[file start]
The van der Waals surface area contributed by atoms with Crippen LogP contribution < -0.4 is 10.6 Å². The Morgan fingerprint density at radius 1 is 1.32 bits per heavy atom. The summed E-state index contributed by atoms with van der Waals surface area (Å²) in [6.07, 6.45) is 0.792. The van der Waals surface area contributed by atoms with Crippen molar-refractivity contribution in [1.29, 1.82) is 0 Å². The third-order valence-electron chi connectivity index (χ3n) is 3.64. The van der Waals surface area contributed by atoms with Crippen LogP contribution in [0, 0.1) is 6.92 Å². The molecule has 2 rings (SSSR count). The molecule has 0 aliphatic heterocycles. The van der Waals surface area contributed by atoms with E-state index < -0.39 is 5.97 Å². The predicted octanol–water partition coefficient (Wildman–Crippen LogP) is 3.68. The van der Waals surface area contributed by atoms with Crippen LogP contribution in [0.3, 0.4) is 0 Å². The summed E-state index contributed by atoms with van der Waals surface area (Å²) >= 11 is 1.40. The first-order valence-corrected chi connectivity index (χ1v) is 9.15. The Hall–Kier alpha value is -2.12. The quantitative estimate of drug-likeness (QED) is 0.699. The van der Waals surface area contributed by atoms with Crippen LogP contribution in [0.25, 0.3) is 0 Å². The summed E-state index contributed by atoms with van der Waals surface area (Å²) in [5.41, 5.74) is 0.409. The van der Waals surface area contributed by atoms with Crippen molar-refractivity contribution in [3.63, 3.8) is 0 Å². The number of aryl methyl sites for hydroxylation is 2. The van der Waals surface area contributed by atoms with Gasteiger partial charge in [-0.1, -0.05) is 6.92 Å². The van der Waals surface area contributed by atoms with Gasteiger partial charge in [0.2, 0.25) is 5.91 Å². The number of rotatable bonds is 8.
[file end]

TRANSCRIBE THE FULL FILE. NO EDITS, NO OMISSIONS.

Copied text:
The van der Waals surface area contributed by atoms with Crippen LogP contribution < -0.4 is 10.6 Å². The Morgan fingerprint density at radius 1 is 1.32 bits per heavy atom. The summed E-state index contributed by atoms with van der Waals surface area (Å²) in [6.07, 6.45) is 0.792. The van der Waals surface area contributed by atoms with Crippen molar-refractivity contribution in [1.29, 1.82) is 0 Å². The third-order valence-electron chi connectivity index (χ3n) is 3.64. The van der Waals surface area contributed by atoms with Crippen LogP contribution in [0, 0.1) is 6.92 Å². The molecule has 2 rings (SSSR count). The molecule has 0 aliphatic heterocycles. The van der Waals surface area contributed by atoms with E-state index < -0.39 is 5.97 Å². The predicted octanol–water partition coefficient (Wildman–Crippen LogP) is 3.68. The van der Waals surface area contributed by atoms with Crippen LogP contribution in [0.3, 0.4) is 0 Å². The summed E-state index contributed by atoms with van der Waals surface area (Å²) >= 11 is 1.40. The first-order valence-corrected chi connectivity index (χ1v) is 9.15. The Hall–Kier alpha value is -2.12. The quantitative estimate of drug-likeness (QED) is 0.699. The van der Waals surface area contributed by atoms with Crippen LogP contribution in [0.25, 0.3) is 0 Å². The summed E-state index contributed by atoms with van der Waals surface area (Å²) in [5.41, 5.74) is 0.409. The van der Waals surface area contributed by atoms with Crippen molar-refractivity contribution in [3.63, 3.8) is 0 Å². The number of aryl methyl sites for hydroxylation is 2. The van der Waals surface area contributed by atoms with Gasteiger partial charge in [-0.1, -0.05) is 6.92 Å². The van der Waals surface area contributed by atoms with Gasteiger partial charge in [0.2, 0.25) is 5.91 Å². The number of rotatable bonds is 8.